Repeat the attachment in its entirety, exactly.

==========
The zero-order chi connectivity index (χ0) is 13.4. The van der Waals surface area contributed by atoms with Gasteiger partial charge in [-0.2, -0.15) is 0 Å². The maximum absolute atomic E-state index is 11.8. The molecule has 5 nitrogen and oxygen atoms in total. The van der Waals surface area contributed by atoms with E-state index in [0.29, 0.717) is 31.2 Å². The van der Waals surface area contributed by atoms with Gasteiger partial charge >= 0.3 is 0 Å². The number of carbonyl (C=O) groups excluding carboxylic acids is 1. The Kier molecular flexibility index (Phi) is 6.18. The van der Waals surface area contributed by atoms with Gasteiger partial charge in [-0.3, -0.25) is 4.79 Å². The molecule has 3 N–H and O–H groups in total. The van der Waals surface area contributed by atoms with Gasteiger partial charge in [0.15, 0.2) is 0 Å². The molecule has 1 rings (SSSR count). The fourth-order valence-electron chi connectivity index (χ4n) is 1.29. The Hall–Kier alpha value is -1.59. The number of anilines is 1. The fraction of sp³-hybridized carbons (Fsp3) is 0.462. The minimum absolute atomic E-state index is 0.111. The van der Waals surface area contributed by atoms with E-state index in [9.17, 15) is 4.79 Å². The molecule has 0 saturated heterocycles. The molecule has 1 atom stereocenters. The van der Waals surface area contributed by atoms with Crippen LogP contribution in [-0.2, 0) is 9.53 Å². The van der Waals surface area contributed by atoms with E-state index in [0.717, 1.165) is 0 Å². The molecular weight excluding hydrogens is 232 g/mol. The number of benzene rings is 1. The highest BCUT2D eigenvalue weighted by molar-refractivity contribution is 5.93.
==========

The zero-order chi connectivity index (χ0) is 13.4. The van der Waals surface area contributed by atoms with Gasteiger partial charge in [-0.2, -0.15) is 0 Å². The maximum absolute atomic E-state index is 11.8. The molecule has 5 nitrogen and oxygen atoms in total. The van der Waals surface area contributed by atoms with E-state index in [0.29, 0.717) is 31.2 Å². The van der Waals surface area contributed by atoms with Gasteiger partial charge >= 0.3 is 0 Å². The number of carbonyl (C=O) groups excluding carboxylic acids is 1. The Kier molecular flexibility index (Phi) is 6.18. The van der Waals surface area contributed by atoms with Gasteiger partial charge in [-0.3, -0.25) is 4.79 Å². The molecule has 3 N–H and O–H groups in total. The van der Waals surface area contributed by atoms with Gasteiger partial charge in [0.15, 0.2) is 0 Å². The molecule has 1 rings (SSSR count). The fourth-order valence-electron chi connectivity index (χ4n) is 1.29. The Hall–Kier alpha value is -1.59. The number of anilines is 1. The fraction of sp³-hybridized carbons (Fsp3) is 0.462. The minimum absolute atomic E-state index is 0.111. The van der Waals surface area contributed by atoms with E-state index in [9.17, 15) is 4.79 Å². The molecule has 0 saturated heterocycles. The molecule has 1 atom stereocenters. The van der Waals surface area contributed by atoms with Crippen LogP contribution in [-0.2, 0) is 9.53 Å². The van der Waals surface area contributed by atoms with E-state index in [0.717, 1.165) is 0 Å². The molecular weight excluding hydrogens is 232 g/mol. The number of benzene rings is 1. The highest BCUT2D eigenvalue weighted by molar-refractivity contribution is 5.93.